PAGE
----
In my last Blog, I mentioned the importance of nurses as advocates for safe medication administration. In this post, I want to expand on that notion by exploring the nurse-patient relationship that was inspired by my recent vacation. I hope you enjoy these reflections on practice.

The best nursing practice incorporates compassion and caring. But these characteristics don’t feature in published medication safety protocols. Why is this so? Where did they go? We all know that caring and compassion are cornerstone qualities of our practice. However, this feature of nursing, although crucial for safe medication administration, is not explicitly recognised in policy documents and education curriculum. Furthermore, the process of medication administration is usually reduced to a list-like recipe in practice protocols and therefore neglects the nuances of nursing practice.

In January I had the privilege of visiting Cambodia and Vietnam. Cambodian culture is rich but, years of civil unrest and the aftermath of the Khmer Rouge regime has left the country in poverty. Despite their history, Cambodian communities are strong. The people are well-connected by their commonalities, and they rely on each other for everyday activities. Access to health care and regulated medicines is limited. Instead, the Khmer people turn to community members and traditional medicines and therapies. They are, however, supported by Non-Government not-for-profit organisations such as the Angkor Hospital for Children located in Siem Reap. Without, this assistance more children would die of infectious disease, road and landmine trauma. The link below describes the Children’s hospital https://angkorhospital.org/about-us/our-story/

What is remarkable is that good work done in developing countries is as unnoticed as I suggested nursing work in medication safety in developing countries is because it is not well-publicised. I wish there were more time and resources to explore and promote what is working well rather than focussing on problems. Then we could do more of the good stuff, thus reducing the problems.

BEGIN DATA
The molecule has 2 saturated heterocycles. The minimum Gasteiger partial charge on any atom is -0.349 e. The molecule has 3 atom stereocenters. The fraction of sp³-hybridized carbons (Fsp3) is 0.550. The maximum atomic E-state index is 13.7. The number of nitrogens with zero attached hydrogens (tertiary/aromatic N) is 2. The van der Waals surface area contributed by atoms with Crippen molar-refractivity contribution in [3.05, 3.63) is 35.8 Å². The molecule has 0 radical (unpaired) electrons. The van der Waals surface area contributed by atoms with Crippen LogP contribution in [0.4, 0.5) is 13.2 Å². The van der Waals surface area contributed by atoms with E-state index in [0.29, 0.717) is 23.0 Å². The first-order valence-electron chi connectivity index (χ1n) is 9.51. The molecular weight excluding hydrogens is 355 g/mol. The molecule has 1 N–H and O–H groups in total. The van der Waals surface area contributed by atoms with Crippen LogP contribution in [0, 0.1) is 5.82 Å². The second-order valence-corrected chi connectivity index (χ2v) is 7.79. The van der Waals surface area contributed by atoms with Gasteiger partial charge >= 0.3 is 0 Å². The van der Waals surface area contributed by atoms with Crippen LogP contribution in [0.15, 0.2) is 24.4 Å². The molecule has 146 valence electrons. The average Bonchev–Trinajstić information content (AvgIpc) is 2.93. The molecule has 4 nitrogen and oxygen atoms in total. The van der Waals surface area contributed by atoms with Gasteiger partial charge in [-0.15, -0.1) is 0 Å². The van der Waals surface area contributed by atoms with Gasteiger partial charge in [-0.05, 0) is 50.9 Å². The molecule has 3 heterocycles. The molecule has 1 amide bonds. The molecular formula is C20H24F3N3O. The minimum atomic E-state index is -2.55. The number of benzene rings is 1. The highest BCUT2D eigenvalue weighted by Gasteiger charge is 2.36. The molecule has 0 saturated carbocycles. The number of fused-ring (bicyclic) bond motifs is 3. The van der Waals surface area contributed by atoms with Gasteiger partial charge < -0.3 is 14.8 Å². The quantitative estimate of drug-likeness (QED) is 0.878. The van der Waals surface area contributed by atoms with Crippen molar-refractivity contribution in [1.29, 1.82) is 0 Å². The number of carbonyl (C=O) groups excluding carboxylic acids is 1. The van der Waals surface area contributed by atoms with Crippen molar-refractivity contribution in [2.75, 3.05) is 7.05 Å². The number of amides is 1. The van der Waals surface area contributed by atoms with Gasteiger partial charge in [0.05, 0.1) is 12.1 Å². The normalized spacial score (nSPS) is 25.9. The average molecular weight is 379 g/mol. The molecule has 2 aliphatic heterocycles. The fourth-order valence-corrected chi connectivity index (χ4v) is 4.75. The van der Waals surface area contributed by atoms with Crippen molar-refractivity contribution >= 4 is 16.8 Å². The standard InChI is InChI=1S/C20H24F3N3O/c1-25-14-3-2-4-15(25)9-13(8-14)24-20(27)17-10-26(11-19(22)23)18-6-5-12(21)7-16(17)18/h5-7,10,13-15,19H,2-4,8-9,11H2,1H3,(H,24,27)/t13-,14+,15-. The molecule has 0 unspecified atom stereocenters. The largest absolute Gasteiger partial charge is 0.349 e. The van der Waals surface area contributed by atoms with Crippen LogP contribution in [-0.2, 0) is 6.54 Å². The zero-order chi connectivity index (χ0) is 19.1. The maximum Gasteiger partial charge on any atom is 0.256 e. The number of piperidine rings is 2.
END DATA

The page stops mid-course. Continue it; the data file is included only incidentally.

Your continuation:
While in Saigon, I visited the Fito museum of traditional Vietnamese medicine and pharmacy.  The museum houses artefacts used by 14th-century Vietnamese physicians including prescriptions, herbs, preparation tools and tinctures. The picture below is of an order for the King of the time. The recipe was said to give him health and vitality.

As you can see, combinations of many herbs make up this medicine described to me as the ancient Viagra.  The prescribing physician also recommended two cups of tea and three glasses of wine every day plus love every ten days for continued health. The holistic approach that these ancient healers had with their patients reminded me of the intimate nurse-patient relationship. The picture of the Ginseng root  was also taken in the Medicine museum. It’s a great shot hey?

It reminded me that traditional herbal medicines and therapies are common-place in Western societies. Also, that, nurses are often the first health professional to learn about a patient’s use of over-the-counter medications. Again, we act as the sentinel in seeking a holistic view of the patient and understanding the influences on their perspectives of health.

Our guide reminded me that Western medicine focuses on diseases and regards them as distinct sets of signs and symptoms requiring medical, surgical or pharmaceutical intervention. Whereas, tradition eastern style practitioners thought about people holistically considering the interconnectedness of all human aspects. Through observation and questioning the physicians could recommend herbal tinctures and healing practices to bring balance to the person’s life and improve their health. The physician kept meticulous records of the prescriptions, evaluated the effectiveness of the therapy and adjusted the tinctures and treatments accordingly. It sounds a little like nursing don’t you think?

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